avoid these things

10 Press Release Mistakes To Avoid

There is no shortage of “how to” press release articles available on the Internet today. With all the instructions for what to do, sometimes it can get confusing. Sometimes you may have all the correct elements but need to know what not to do in a press release. The ability to edit your own work is critical when you’re on a time crunch and when you’re aware of the “don’ts” you can have more confidence in what you have written and how you present it.  By going through a quick list of dos and don’ts after writing a press release, you can help ensure your work has the opportunity to go viral and reach millions.

Elements to Avoid in a Press Release

While there is no complete list with every no-no in the world of press release examples, there are some easy elements to avoid and to cross off of your list. One of the best ways to write an article is to just start writing, and after you’ve said everything necessary, go back and edit. This can mean cutting down the words, rearranging the paragraphs, and going through this quick list of things to avoid.

The hype

Yes, you are writing about something news worthy but no, you don’t need ten exclamation points. The hype should be in the content itself, not in the excessive punctuation or filler words. Don’t overuse words like: free, limited time offer, act now, awesome, and repetitive words such as very, very, very. The spam filters will catch these quickly and the readers will associate your piece with a used car sales person approach and probably be turned off.

Ignoring junior high English class

You took the class; why not practice what you learned? Marketwire lists grammar as #1 of its 7 most common PR pitfalls. Your teachers didn’t drill punctuation, syntax, and spelling into your head for no reason; they wanted you to be a successful writer, so make them proud! Check your grammar and spelling at least three times. It can be helpful to have a colleague read over the piece too to check for grammatical problems. Be sure to do the same for them when asked.

Mindless content

Answer the questions of the reader. Think back to a press release of the past and answer the five questions of: who, what, when, where, and why. Your reader should know exactly what they read but also want to learn more by your direction to a website or person of interest.

Talking directly to the reader

Write in the third person. Use descriptive titles such as: the real estate agent, the welder, the singer, instead of you, or your agent. The audience may pick up the “you” pronouns as advertising, and that is not the case.

Infomercials

A press release is sharing information but should be written in a professional manner. Read your piece out loud and if it would fit in right after the commercial for “Magic Putty,” you may want to rewrite it. Press releases are promotional but not gimmicky.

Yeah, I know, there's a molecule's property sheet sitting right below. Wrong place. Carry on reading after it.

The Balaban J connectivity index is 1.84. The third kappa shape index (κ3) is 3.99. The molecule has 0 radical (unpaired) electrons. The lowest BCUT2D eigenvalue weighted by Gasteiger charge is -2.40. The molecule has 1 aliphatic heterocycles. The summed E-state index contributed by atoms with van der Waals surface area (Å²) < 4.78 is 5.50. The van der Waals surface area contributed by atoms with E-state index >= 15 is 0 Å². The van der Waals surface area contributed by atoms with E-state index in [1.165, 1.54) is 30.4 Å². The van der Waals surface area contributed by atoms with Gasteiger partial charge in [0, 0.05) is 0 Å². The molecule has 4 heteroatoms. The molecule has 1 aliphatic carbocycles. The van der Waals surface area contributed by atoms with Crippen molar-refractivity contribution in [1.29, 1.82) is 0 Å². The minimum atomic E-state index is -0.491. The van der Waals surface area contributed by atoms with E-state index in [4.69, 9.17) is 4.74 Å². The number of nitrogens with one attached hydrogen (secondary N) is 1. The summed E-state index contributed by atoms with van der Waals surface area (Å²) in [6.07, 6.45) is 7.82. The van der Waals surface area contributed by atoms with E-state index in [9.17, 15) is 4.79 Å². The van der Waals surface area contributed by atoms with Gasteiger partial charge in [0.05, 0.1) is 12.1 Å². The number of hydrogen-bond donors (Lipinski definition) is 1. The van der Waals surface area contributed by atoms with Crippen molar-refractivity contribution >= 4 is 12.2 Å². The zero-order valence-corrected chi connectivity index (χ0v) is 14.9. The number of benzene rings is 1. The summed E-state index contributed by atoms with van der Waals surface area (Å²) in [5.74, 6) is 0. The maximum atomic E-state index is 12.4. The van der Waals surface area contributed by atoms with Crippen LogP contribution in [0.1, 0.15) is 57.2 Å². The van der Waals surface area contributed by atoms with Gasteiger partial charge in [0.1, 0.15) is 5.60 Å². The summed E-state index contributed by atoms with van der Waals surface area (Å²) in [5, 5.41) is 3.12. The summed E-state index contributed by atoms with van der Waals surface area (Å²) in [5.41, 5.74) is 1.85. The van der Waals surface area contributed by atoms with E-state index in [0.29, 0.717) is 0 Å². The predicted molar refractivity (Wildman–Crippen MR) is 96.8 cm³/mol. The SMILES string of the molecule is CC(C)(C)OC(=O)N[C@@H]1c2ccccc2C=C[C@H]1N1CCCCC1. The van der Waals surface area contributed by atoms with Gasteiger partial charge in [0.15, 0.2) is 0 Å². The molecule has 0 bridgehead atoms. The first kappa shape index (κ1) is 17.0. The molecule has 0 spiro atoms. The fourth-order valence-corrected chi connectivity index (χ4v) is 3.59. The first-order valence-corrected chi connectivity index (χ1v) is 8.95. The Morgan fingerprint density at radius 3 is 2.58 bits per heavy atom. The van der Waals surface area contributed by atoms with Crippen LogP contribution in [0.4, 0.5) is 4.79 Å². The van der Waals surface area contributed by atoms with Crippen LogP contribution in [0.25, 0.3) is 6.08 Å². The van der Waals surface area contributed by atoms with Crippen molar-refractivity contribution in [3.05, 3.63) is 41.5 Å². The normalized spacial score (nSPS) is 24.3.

This list may seem simple enough, yet it is violated on a regular basis.  Browsing the internet you will see pieces written with titles that are ALL CAPS or followed by unnecessary punctuation!!!!!! While these may be legitimate press releases, be wary while reading them and understand the source.

While learning what NOT to do, it is important to also know what TO do so your press release is successful. In the spirit of balance, here are five tips on positive ways to construct a PR:

Check your title

Does it draw in the reader? Does it make you want to read it? Or could you skim the title and live without reading the rest? You want a reader to be so attracted to the piece that they have to see what the rest of it says; even if they searched that term specifically, they should want to keep reading.

Make it reader friendly

Use small paragraphs so it can be skimmed. Headers, bullets, numbering, separation of large sections are ways to keep it simple and readable.

Stay relevant within the topic

Too many “bunny trails” within the content will cause the reader to turn away from the article with no real grasp on what they just read. It is common in a news release to try to convey too much information and writers often stuff the article full of keywords, information, links, dates, names, and other tidbits that are important but put the reader on overload.

Make sure your links work

Double check any links you may have used in the press release to ensure they work. There are few things more annoying than reading an interesting article and when you click to learn more, the link is broken. Your piece will instantly lose credibility. Your reader will want to double check the date it was written and even who wrote it to see if they are still an expert in the material.

Not Identifying yourself

Your reader should be able to see your credentials and understand why you are writing about this topic. Even if you are not considered an expert in the field, you should still be sure to alert the audience as to your ability to write and gather information on the topic. This is usually accomplished through writing a short bio to go with your name on the press release sites.

Strong writing is the cornerstone of all Internet content but there are some mistakes even the best writers make while constructing a PR. Consider reading other press release examples that have gone from a small publication to the big time presses. What did they have in their piece that you don’t? What is it about their piece that draws in the readers? Add those same elements to your press release and you will have a solid article to begin circulating. With some practice and editing, you can become a master at the press release.

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